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Sunday, July 09, 2006


Ja, Herr Direktor?

I was drinking a lot last night and watching Mission Impossible 2 at my Aunt & Uncles'. I kept noticing that in one of the later scenes the light was completely inconsistent from side to side. Tom Cruise was in the same location, unable to move because all the evil henchmen were shooting at him. However, every time the camera cut back to him the light was either shining on the left or the right side of his face. It was always blue but it kept changing source location, as if shot at different times (pickups?).

So now I'm wondering how important it is to be obsessed with absolute lighting continuity. Is it just better to not be distracting, to make sure that what needs to be lit stays lit? The scene played out fine and I will admit I was specifically looking for the lighting.

But what I did notice about that weak-storied movie is that every aspect contained tension. Contrast in color (characters moved quickly from very bright to very dark), contrast in music (loud, quiet, loud, quiet) and contrast in pace of cutting (constant speed up & slow down). They made up for a lacking story with a very tense style that led to simple payoffs.

I'd really rather be analyzing something better but this has been on my mind since last night.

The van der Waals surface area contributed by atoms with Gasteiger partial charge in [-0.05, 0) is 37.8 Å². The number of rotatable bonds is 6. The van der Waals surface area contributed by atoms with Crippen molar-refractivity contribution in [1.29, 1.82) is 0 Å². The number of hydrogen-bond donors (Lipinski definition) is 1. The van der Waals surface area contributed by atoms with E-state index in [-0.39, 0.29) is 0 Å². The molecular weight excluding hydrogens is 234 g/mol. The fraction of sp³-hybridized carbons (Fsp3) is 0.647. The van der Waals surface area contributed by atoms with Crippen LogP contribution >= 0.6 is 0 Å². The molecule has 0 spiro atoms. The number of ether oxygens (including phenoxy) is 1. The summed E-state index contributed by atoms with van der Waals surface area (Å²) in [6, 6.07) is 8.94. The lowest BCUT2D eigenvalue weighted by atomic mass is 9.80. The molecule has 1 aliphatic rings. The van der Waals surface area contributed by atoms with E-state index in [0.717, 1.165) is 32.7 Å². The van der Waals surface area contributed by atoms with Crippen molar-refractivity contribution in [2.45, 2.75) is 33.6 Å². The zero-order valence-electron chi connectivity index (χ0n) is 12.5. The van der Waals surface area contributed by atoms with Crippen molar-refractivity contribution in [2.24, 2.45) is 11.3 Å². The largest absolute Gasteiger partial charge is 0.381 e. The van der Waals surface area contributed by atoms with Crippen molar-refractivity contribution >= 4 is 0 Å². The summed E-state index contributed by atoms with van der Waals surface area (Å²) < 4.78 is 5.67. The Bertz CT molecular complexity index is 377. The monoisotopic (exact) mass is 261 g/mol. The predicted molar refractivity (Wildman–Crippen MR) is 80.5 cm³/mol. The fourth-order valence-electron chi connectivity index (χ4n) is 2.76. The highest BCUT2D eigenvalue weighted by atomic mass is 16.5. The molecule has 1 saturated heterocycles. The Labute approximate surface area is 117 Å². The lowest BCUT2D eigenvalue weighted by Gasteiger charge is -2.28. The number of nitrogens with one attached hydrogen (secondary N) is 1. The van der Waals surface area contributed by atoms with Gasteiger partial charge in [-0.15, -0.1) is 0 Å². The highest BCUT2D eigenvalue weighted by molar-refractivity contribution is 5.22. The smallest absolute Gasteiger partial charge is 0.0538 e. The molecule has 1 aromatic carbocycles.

The loud/soft dichotomy as a means of heightening tension -- that's a common device used in orchestral music since... well, pretty much as long as we've had orchestras. Rock and folk have pretty much abandoned this, which is a shame. Radio stations compress the hell out of everything to the point that you wouldn't hear this even if it were used.

Of course, much of it is left over from the vinyl era, when a quiet passage meant that the music was being overshadowed by clicks and pops. But CDs and their brood have overcome this, and modern classical albums take full advantage of it. It's a shame popular music hasn't caught up.

Many films -- particularly action and scifi films -- are afraid to have passages that are too quiet as well, which robs the work of scope and dimension.

It's a public speaking maxim that a good way to get a crowd's attention is to speak lower. They'll strain to hear you a little, and pay more attention to eke meaning out of your not-quite mumbling.
Creating dramatic tension for all the senses involved in watching a movie always makes for a better movie. Tension and contrast in light, color, sound, music, volume, pacing, story, character, etc., has to be considered every single moment of screen time without it becoming an obvious burden on the audience.
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